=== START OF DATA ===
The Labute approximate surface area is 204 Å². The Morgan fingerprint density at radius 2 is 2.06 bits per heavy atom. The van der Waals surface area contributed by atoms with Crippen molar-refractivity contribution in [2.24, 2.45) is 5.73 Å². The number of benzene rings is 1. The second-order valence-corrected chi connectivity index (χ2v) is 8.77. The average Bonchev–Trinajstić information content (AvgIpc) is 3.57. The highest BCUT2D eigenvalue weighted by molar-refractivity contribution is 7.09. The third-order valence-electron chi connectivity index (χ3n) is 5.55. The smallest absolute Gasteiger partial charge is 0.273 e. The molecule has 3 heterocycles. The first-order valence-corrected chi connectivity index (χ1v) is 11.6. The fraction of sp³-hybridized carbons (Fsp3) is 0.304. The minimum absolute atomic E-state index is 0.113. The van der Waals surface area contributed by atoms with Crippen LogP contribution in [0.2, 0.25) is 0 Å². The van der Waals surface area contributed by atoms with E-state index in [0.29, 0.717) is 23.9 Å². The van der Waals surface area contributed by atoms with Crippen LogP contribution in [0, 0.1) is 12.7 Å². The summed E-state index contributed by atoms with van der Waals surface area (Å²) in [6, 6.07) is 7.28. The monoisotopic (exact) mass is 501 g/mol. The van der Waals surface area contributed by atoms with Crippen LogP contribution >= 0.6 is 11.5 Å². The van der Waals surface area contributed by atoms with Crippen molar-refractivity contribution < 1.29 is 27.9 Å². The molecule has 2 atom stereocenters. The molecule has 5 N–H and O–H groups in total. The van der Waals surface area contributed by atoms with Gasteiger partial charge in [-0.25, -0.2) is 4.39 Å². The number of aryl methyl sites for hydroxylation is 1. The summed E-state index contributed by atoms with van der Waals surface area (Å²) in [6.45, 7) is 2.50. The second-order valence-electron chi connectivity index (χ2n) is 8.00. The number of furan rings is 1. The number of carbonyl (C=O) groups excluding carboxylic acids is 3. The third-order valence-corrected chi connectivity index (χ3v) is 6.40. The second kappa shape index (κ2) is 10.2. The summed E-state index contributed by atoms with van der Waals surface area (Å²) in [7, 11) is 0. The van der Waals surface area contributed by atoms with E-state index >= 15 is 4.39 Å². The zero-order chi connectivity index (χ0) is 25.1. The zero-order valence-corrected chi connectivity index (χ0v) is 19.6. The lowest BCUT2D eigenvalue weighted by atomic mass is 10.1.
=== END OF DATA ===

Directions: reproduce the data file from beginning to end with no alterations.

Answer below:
The Labute approximate surface area is 204 Å². The Morgan fingerprint density at radius 2 is 2.06 bits per heavy atom. The van der Waals surface area contributed by atoms with Crippen molar-refractivity contribution in [2.24, 2.45) is 5.73 Å². The number of benzene rings is 1. The second-order valence-corrected chi connectivity index (χ2v) is 8.77. The average Bonchev–Trinajstić information content (AvgIpc) is 3.57. The highest BCUT2D eigenvalue weighted by molar-refractivity contribution is 7.09. The third-order valence-electron chi connectivity index (χ3n) is 5.55. The smallest absolute Gasteiger partial charge is 0.273 e. The molecule has 3 heterocycles. The first-order valence-corrected chi connectivity index (χ1v) is 11.6. The fraction of sp³-hybridized carbons (Fsp3) is 0.304. The minimum absolute atomic E-state index is 0.113. The van der Waals surface area contributed by atoms with Crippen LogP contribution in [0.2, 0.25) is 0 Å². The van der Waals surface area contributed by atoms with E-state index in [0.29, 0.717) is 23.9 Å². The van der Waals surface area contributed by atoms with Crippen LogP contribution in [0, 0.1) is 12.7 Å². The summed E-state index contributed by atoms with van der Waals surface area (Å²) in [6, 6.07) is 7.28. The monoisotopic (exact) mass is 501 g/mol. The van der Waals surface area contributed by atoms with Crippen LogP contribution >= 0.6 is 11.5 Å². The van der Waals surface area contributed by atoms with Crippen molar-refractivity contribution < 1.29 is 27.9 Å². The molecule has 2 atom stereocenters. The molecule has 5 N–H and O–H groups in total. The van der Waals surface area contributed by atoms with Gasteiger partial charge in [-0.25, -0.2) is 4.39 Å². The number of aryl methyl sites for hydroxylation is 1. The summed E-state index contributed by atoms with van der Waals surface area (Å²) in [6.45, 7) is 2.50. The second-order valence-electron chi connectivity index (χ2n) is 8.00. The number of furan rings is 1. The number of carbonyl (C=O) groups excluding carboxylic acids is 3. The third-order valence-corrected chi connectivity index (χ3v) is 6.40. The second kappa shape index (κ2) is 10.2. The summed E-state index contributed by atoms with van der Waals surface area (Å²) in [7, 11) is 0. The van der Waals surface area contributed by atoms with E-state index >= 15 is 4.39 Å². The zero-order chi connectivity index (χ0) is 25.1. The zero-order valence-corrected chi connectivity index (χ0v) is 19.6. The lowest BCUT2D eigenvalue weighted by atomic mass is 10.1.